In the unlatched orientation of FIG. 3, the first and second cams 62, 64 engage upper portions of the cam followers or tracks 66, 68 of the frames. Upper portions of the tracks 66, 68 are each angled by a plurality of degrees away from the vertical, so that the upper portions of the tracks at opposite sides of the adapter converge in a downward direction. Thus, as the cam device 42 is pushed down and moves vertically, its cams 62, 64 push the upper ends of the frames outwardly in the direction of arrow 82, away from the axis of the adapter, to cause the lower portions of the frames to move inwardly towards the latching configuration. Lower portions 66L, 68L of the track extend vertically, so that once the cam device has been moved down, the pressure of the frames on the cams will not move the cam device back up. Instead, it requires a person to lift the cam device 42 to pivot the frames so as to unlatch the adapter from the carrier.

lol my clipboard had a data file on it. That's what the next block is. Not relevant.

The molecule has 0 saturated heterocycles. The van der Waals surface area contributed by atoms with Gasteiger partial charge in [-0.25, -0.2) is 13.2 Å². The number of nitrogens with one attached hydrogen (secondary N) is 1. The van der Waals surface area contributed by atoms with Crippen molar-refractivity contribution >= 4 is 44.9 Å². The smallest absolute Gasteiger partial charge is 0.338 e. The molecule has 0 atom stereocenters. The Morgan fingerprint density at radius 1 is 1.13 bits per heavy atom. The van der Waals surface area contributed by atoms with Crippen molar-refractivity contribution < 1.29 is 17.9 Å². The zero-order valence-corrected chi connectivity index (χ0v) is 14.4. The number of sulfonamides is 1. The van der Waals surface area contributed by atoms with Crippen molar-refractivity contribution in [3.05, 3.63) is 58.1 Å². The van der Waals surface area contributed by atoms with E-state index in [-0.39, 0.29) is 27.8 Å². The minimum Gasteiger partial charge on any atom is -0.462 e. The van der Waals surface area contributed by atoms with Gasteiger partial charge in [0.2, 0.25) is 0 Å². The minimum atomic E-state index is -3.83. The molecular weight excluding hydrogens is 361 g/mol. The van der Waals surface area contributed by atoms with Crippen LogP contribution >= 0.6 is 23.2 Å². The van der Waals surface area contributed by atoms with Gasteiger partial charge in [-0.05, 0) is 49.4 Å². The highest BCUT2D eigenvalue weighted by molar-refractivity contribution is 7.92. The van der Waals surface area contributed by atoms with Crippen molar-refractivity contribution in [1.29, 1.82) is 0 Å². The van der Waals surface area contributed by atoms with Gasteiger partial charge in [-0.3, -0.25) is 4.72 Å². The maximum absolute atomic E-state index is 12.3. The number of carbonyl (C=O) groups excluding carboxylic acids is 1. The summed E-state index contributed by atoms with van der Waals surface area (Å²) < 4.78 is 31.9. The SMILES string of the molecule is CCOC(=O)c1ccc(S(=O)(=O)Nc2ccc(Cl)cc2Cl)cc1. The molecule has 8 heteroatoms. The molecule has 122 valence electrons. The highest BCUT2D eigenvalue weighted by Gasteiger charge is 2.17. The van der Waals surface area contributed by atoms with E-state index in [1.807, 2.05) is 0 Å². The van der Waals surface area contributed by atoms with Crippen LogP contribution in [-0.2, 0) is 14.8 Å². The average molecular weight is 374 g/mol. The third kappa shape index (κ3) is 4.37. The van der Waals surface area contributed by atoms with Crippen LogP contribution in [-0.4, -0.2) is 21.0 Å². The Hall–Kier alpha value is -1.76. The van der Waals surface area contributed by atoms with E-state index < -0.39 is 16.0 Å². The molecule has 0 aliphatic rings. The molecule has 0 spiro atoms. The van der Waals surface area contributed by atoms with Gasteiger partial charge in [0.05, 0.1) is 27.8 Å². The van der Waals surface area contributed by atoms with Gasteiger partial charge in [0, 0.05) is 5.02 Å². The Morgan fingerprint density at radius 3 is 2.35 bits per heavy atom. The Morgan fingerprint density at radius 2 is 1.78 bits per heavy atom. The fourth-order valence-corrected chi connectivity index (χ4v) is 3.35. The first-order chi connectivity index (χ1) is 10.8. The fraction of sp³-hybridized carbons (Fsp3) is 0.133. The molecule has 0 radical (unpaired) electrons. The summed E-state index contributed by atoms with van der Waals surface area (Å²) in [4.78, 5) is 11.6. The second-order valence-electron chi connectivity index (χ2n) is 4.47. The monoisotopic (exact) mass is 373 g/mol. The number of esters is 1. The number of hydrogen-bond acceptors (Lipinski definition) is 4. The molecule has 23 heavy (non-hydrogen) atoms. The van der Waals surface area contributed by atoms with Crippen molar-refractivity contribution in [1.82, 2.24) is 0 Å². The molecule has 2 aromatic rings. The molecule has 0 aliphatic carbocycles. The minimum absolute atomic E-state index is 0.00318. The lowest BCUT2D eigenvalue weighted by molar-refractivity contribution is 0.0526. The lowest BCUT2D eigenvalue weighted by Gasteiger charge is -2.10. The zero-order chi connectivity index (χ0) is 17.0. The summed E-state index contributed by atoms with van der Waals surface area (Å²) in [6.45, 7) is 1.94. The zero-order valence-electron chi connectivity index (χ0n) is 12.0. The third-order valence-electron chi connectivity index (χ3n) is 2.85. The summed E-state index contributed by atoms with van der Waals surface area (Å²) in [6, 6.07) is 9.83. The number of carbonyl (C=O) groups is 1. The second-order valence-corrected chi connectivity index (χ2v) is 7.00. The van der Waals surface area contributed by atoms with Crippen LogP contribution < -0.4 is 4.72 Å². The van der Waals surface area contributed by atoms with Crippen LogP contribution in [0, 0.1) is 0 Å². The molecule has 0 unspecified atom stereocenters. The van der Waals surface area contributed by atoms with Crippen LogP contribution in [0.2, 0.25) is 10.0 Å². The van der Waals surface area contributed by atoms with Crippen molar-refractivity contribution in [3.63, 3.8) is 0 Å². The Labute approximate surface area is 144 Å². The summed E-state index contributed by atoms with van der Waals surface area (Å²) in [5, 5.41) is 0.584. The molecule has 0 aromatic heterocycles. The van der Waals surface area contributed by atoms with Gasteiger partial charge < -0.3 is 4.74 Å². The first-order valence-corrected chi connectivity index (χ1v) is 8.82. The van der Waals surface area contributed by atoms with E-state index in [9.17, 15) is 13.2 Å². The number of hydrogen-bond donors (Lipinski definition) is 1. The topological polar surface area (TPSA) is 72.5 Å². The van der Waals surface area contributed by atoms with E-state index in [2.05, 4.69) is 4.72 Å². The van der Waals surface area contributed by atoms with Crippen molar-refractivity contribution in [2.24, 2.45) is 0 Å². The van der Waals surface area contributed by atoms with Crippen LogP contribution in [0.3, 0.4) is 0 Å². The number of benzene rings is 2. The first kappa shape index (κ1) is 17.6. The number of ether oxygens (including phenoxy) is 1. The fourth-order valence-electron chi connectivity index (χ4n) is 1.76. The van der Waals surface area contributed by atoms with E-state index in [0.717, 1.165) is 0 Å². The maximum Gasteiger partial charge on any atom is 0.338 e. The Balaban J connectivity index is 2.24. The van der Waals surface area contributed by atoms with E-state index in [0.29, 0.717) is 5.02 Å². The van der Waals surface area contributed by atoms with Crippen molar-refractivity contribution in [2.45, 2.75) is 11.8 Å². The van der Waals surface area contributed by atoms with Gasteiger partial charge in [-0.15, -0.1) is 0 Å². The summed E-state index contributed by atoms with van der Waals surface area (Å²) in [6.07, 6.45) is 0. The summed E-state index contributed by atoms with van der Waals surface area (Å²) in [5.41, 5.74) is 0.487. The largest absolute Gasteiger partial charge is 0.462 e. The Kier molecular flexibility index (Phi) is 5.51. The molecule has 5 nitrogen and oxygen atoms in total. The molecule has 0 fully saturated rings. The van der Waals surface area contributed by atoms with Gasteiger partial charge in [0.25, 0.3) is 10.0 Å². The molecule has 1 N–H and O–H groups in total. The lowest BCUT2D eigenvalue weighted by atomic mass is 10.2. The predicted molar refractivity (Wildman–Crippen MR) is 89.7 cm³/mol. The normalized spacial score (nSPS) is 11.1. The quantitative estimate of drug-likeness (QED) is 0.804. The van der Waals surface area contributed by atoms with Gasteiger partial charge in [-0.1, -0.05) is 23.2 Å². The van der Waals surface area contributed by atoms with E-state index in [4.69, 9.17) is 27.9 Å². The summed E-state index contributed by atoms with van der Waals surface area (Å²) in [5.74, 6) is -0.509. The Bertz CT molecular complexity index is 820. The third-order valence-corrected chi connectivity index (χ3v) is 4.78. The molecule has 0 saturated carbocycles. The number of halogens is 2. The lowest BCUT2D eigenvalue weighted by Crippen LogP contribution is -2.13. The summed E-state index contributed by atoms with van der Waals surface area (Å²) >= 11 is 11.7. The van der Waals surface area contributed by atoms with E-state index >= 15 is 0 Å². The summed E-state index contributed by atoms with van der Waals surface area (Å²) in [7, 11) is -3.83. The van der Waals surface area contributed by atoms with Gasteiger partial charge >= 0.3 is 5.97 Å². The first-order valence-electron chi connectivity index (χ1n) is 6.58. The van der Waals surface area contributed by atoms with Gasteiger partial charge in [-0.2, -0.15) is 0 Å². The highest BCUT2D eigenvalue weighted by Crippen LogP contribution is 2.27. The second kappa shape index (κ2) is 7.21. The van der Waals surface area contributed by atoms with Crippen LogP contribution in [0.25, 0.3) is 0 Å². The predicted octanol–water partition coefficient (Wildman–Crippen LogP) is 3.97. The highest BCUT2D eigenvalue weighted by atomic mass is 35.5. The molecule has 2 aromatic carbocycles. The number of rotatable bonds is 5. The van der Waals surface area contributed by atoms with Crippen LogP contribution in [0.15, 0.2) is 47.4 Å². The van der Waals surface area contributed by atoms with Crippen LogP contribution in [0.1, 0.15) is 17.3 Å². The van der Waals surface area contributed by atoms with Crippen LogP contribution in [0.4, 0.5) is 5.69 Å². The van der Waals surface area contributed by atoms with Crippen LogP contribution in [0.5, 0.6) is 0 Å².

The lower portion of each contact frame includes a row of barriers or separators 86 that are also shown in FIG. 5. The barriers 86 each have a width slightly less than the separation C between adjacent leads 20 on the carrier, to allow the barriers to move through the space between the leads and directly contact the sides such as 16 of the carrier. The contacts lie in slots 87 formed between the barriers. The barriers also assure accurate lateral alignment of the adapter lower contacts 70 with the carrier leads 20 to assure contact between them and to prevent an adapter lead 70 from simultaneously engaging two carrier leads to short circuit them. Thus, the multiple spaced separators with their angled latching surfaces serve not only to directly engage lower surfaces at opposite sides of the carrier to latch the adapter to the carrier, but also serve to accurately align adapter contacts with the carrier leads.